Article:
It has now been almost a year since I started this vegan experiment, all because of my love for the ocean. The Ocean is dying, and as an individual, as a consumer I wanted to do everything in my power to minimise my environmental impact. It all began with watching the now well known documentary Cowspiracy and calculating my own carbon footprint through WWFs carbon footprint calculator. I realized, that no amount of turning the tap off while brushing my teeth would create any significant change while I ate the way I did. Picture this : for 21 years, I ate meat almost three times daily. I loved meat. Bacon for breakfast, chicken for lunch and steak for dinner. I was that anoyying person waving meat infront of my vegetarian friends meals. However, Cows are responsible so many environmental issues..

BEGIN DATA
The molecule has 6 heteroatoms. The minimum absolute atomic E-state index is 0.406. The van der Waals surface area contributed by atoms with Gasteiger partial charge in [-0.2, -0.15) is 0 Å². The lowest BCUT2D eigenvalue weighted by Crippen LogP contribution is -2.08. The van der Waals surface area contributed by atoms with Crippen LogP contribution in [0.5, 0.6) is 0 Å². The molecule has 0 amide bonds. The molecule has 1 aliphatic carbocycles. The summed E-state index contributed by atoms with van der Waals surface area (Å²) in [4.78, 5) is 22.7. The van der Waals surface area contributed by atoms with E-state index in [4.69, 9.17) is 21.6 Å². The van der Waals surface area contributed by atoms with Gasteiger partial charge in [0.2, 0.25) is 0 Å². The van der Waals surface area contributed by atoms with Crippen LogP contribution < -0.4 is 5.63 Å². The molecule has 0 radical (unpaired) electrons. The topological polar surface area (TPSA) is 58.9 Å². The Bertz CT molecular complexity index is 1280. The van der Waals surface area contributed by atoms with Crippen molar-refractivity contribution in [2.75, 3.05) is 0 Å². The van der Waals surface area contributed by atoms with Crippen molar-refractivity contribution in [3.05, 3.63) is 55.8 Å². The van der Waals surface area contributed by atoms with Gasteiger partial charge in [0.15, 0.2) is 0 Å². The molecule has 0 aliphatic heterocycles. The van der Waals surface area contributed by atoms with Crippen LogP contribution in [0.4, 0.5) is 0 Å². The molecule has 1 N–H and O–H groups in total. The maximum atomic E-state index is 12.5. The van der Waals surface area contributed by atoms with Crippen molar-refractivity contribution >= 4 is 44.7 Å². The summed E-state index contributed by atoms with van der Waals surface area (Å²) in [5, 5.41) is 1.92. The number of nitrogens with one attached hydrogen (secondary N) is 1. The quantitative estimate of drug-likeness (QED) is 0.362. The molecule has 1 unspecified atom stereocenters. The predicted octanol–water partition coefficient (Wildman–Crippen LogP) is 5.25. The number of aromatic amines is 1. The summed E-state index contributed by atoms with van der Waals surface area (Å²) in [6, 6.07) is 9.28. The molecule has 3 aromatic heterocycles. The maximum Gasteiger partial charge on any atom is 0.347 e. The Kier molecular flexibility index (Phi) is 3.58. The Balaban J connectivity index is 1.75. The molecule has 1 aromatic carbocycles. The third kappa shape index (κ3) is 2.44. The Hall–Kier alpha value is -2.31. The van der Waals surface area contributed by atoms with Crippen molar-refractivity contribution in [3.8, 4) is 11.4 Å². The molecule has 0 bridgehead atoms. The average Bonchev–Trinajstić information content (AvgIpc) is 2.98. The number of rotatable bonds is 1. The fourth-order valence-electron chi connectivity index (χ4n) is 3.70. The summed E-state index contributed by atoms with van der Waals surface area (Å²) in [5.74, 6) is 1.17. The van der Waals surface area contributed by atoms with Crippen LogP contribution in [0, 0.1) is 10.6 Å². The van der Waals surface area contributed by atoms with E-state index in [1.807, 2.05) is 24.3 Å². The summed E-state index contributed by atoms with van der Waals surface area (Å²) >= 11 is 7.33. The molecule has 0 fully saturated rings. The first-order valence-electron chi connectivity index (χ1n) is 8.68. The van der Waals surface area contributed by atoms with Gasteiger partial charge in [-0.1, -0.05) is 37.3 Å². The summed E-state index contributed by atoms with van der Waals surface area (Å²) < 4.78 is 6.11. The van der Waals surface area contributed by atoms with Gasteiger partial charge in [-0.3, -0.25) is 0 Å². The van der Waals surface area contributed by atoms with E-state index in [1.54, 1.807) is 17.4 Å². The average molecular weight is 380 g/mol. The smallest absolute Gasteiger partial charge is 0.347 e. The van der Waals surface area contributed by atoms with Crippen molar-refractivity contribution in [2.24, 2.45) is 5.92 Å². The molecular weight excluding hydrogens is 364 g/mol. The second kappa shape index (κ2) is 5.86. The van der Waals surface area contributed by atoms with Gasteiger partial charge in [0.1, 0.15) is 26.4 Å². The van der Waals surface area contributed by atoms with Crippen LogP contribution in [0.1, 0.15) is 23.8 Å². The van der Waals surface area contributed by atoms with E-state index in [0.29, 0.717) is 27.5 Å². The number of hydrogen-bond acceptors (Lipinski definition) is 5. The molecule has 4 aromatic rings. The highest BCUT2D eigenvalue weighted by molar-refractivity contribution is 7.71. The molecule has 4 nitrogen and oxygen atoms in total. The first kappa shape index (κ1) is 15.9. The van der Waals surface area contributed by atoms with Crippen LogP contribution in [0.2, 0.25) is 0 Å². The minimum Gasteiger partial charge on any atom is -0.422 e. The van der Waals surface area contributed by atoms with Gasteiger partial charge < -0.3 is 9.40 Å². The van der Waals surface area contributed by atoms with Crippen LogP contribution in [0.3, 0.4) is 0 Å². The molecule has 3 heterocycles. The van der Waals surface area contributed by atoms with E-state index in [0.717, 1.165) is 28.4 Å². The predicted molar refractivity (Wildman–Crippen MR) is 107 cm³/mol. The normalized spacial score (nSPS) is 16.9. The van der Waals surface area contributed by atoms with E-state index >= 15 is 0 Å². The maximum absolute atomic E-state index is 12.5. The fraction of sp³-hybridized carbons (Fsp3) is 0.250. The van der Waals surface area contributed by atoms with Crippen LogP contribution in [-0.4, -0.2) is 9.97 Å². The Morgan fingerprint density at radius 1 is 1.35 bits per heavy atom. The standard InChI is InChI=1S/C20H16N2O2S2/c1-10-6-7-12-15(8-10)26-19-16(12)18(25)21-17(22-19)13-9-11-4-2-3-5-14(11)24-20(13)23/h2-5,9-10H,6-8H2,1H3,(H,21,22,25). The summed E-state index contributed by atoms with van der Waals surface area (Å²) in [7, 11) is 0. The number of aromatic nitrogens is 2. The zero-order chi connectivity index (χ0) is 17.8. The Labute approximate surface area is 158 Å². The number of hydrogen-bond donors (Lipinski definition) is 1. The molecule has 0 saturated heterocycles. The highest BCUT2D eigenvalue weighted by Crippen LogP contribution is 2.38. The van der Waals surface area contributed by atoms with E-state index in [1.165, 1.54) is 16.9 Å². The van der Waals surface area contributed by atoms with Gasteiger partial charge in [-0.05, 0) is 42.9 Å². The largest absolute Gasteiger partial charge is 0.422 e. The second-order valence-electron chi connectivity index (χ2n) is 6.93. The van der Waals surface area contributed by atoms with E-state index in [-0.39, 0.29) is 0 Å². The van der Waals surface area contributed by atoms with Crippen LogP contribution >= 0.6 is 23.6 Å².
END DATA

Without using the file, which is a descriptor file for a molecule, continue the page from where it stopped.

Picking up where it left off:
Through a crazy turn of events, which included a visa set back and a hurt back, I ended up on Mazi Farm. A recently started up agroforestry farm focusing on the regeneration of degraded meditireanean soils. Watch a day on the farm here! Luckily, one of my family friends is actually the owner of this farm, so when I contacted them about whether or not I could come and vollunteer and bring my vast array of useless skills, they said yes! I say useless skills, because while I may consider myself an expert in diving, fluent in veganism, apt at physics, none of these skills seemed very transferable to what they were doing there : planting a forest. In any manner, the combination of curiosity and wanting to get out of the cold French winter, I hopped onto a plane to Athens to immerse myself in farmer life.
“What if there was one answer to the climate change? The food crisis? Carbon emissions? Deforestation? Topsoil loss? “
Maybe there is…